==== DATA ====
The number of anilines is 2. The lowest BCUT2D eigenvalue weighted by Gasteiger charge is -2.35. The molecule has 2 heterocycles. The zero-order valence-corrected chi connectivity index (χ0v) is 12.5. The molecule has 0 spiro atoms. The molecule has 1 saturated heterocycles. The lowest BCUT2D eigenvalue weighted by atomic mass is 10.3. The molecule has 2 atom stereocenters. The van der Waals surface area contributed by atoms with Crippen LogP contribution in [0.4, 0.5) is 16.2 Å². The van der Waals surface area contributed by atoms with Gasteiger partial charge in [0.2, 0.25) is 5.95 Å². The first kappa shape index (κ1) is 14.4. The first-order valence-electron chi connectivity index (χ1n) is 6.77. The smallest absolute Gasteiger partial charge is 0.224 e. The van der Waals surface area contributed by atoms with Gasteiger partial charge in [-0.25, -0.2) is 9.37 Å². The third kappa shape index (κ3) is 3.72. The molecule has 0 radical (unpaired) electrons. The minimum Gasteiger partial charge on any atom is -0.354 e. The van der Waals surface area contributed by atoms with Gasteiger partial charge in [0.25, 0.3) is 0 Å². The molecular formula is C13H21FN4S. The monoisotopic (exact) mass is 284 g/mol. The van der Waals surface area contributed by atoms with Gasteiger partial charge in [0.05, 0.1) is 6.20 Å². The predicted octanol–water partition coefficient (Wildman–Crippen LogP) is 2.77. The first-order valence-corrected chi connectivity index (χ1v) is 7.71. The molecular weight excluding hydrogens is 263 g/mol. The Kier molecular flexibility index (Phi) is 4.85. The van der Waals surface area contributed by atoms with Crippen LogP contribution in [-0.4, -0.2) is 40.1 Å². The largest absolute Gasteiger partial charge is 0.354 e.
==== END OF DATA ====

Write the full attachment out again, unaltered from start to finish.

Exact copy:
The number of anilines is 2. The lowest BCUT2D eigenvalue weighted by Gasteiger charge is -2.35. The molecule has 2 heterocycles. The zero-order valence-corrected chi connectivity index (χ0v) is 12.5. The molecule has 0 spiro atoms. The molecule has 1 saturated heterocycles. The lowest BCUT2D eigenvalue weighted by atomic mass is 10.3. The molecule has 2 atom stereocenters. The van der Waals surface area contributed by atoms with Crippen LogP contribution in [0.4, 0.5) is 16.2 Å². The van der Waals surface area contributed by atoms with Gasteiger partial charge in [0.2, 0.25) is 5.95 Å². The first kappa shape index (κ1) is 14.4. The first-order valence-electron chi connectivity index (χ1n) is 6.77. The smallest absolute Gasteiger partial charge is 0.224 e. The van der Waals surface area contributed by atoms with Gasteiger partial charge in [-0.25, -0.2) is 9.37 Å². The third kappa shape index (κ3) is 3.72. The molecule has 0 radical (unpaired) electrons. The minimum Gasteiger partial charge on any atom is -0.354 e. The van der Waals surface area contributed by atoms with Gasteiger partial charge in [0.25, 0.3) is 0 Å². The molecular formula is C13H21FN4S. The monoisotopic (exact) mass is 284 g/mol. The van der Waals surface area contributed by atoms with Gasteiger partial charge in [0.05, 0.1) is 6.20 Å². The predicted octanol–water partition coefficient (Wildman–Crippen LogP) is 2.77. The first-order valence-corrected chi connectivity index (χ1v) is 7.71. The molecular weight excluding hydrogens is 263 g/mol. The Kier molecular flexibility index (Phi) is 4.85. The van der Waals surface area contributed by atoms with Crippen LogP contribution in [-0.4, -0.2) is 40.1 Å². The largest absolute Gasteiger partial charge is 0.354 e.